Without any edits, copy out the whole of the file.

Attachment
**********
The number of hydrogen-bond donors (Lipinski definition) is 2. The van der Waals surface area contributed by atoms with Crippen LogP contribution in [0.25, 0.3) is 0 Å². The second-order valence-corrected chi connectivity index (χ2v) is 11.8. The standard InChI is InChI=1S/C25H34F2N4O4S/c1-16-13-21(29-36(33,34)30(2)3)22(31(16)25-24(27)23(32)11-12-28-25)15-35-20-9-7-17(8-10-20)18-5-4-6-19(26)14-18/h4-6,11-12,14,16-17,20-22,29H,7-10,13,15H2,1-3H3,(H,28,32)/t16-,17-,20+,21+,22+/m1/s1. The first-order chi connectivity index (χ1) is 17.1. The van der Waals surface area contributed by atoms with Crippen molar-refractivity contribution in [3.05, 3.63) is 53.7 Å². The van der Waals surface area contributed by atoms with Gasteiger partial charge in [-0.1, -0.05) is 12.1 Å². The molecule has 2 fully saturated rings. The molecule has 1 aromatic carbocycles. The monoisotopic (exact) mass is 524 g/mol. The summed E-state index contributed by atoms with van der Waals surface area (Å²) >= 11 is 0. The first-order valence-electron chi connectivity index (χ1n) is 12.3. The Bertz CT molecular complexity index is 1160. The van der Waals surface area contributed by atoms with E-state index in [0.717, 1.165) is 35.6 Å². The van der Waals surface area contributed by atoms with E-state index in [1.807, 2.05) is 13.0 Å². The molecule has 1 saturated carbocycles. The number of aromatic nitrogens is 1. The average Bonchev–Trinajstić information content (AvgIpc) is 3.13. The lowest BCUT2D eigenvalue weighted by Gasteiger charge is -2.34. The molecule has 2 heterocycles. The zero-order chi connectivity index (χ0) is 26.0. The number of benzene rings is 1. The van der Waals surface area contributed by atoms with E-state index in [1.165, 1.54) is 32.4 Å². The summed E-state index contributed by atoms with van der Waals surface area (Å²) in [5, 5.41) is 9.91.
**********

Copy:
The number of hydrogen-bond donors (Lipinski definition) is 2. The van der Waals surface area contributed by atoms with Crippen LogP contribution in [0.25, 0.3) is 0 Å². The second-order valence-corrected chi connectivity index (χ2v) is 11.8. The standard InChI is InChI=1S/C25H34F2N4O4S/c1-16-13-21(29-36(33,34)30(2)3)22(31(16)25-24(27)23(32)11-12-28-25)15-35-20-9-7-17(8-10-20)18-5-4-6-19(26)14-18/h4-6,11-12,14,16-17,20-22,29H,7-10,13,15H2,1-3H3,(H,28,32)/t16-,17-,20+,21+,22+/m1/s1. The first-order chi connectivity index (χ1) is 17.1. The van der Waals surface area contributed by atoms with Crippen molar-refractivity contribution in [3.05, 3.63) is 53.7 Å². The van der Waals surface area contributed by atoms with Gasteiger partial charge in [-0.1, -0.05) is 12.1 Å². The molecule has 2 fully saturated rings. The molecule has 1 aromatic carbocycles. The monoisotopic (exact) mass is 524 g/mol. The summed E-state index contributed by atoms with van der Waals surface area (Å²) >= 11 is 0. The first-order valence-electron chi connectivity index (χ1n) is 12.3. The Bertz CT molecular complexity index is 1160. The van der Waals surface area contributed by atoms with E-state index in [0.717, 1.165) is 35.6 Å². The van der Waals surface area contributed by atoms with E-state index in [1.807, 2.05) is 13.0 Å². The molecule has 1 saturated carbocycles. The number of aromatic nitrogens is 1. The average Bonchev–Trinajstić information content (AvgIpc) is 3.13. The lowest BCUT2D eigenvalue weighted by Gasteiger charge is -2.34. The molecule has 2 heterocycles. The zero-order chi connectivity index (χ0) is 26.0. The number of benzene rings is 1. The van der Waals surface area contributed by atoms with E-state index in [1.165, 1.54) is 32.4 Å². The summed E-state index contributed by atoms with van der Waals surface area (Å²) in [5, 5.41) is 9.91.